How high is the risk of inheriting bipolar disorder?


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Lard Ass Profile
Lard Ass answered

If both your parents have bipolar disorder, you have a 50-75% chance of inheriting the disorder; if one of your parents has it, you have a 15-30% chance of inheriting the disorder.

Janine Coyne Profile
Janine Coyne answered

There are many things that influence the development of a mental health difficulty. With regards to bipolar disorder, which falls under a broader diagnostic class of psychosis, there seem to be quite a few things that can influence whether someone will develop the condition. Remember that bipolar can develop due to a number of different reasons, not just through genetic inheritance.

Briefly, bipolar, previously known as manic depression, is when someone shifts from feeling very depressed, lethargic and fatigued, to feeling high, manic and acting very spontaneously.

There is evidence that certain types of psychosis appear to run in families, however scientists can not agree to the reason for this. Some believe that there is a gene that means the condition could be inherited. However, there are also many psychological and social factors which contribute to its development. Just because someone's mother or father has this problem, does not mean that their children will get it too.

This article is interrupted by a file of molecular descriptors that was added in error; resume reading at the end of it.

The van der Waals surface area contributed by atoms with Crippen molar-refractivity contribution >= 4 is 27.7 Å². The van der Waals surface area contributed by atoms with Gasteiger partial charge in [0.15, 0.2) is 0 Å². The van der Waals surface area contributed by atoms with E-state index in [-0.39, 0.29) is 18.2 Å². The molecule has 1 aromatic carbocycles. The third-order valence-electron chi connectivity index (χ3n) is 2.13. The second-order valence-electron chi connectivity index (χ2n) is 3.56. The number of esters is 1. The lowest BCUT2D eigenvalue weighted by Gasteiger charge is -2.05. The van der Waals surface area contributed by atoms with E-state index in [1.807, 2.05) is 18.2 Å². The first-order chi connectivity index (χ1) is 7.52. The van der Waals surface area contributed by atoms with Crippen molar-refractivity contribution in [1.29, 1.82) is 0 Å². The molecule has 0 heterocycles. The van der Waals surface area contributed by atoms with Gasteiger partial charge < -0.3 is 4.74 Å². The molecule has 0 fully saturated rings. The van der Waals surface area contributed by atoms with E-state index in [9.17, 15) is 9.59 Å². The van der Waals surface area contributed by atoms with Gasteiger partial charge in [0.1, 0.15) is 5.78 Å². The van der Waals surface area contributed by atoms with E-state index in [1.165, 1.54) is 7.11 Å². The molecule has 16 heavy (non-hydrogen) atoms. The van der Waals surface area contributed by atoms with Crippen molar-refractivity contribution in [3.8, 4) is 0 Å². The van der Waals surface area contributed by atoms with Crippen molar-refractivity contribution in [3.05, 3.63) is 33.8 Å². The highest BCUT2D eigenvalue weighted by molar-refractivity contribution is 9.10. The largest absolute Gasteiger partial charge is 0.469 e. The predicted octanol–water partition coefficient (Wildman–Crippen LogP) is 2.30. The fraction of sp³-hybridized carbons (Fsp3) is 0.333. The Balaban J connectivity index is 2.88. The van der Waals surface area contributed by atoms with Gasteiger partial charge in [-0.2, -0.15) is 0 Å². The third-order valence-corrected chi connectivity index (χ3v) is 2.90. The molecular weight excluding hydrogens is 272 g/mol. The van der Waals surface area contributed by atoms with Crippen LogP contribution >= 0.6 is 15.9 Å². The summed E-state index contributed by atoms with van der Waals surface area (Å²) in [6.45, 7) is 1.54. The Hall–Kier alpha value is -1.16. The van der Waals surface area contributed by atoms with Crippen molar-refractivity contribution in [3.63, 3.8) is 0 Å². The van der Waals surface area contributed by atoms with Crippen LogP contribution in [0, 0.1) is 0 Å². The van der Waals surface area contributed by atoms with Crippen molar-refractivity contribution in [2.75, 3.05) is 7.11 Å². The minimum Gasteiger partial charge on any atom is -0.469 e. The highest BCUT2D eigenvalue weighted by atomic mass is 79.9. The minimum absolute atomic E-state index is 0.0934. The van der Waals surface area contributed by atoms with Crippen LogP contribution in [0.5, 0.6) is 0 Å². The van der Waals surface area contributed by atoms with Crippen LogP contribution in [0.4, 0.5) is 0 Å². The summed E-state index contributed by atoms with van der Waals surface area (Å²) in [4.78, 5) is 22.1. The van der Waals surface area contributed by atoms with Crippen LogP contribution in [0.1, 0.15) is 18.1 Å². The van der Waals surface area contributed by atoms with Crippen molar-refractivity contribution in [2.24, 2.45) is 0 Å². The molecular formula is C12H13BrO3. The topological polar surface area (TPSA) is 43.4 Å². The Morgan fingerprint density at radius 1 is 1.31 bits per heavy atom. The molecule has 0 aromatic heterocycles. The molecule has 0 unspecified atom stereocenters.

As a clinical psychologist myself I have to say that I tend to think of the symptoms of bipolar as being a way for someone to cope. When someone has something traumatic happen to them, be it a one off event, a series of small events or difficulties in upbringing, it can often lead to that person not knowing how to cope or deal with the situation and memories. As humans we are great at being able to cut ourselves off mentally, and avoid having to deal with thoughts that might be too difficult to cope with.  Therefore someone would be more likely to develop bipolar disorder if they did not have the coping resources needed to deal with a trauma or significant life event. Being high means your brain is running too fast to process the trauma, and being depressed means your brain is running too slow for it to be able to concentrate or focus on it.

Therefore the risk of developing bipolar is not purely due to it being hereditary, so it is impossible to put a true figure on it.

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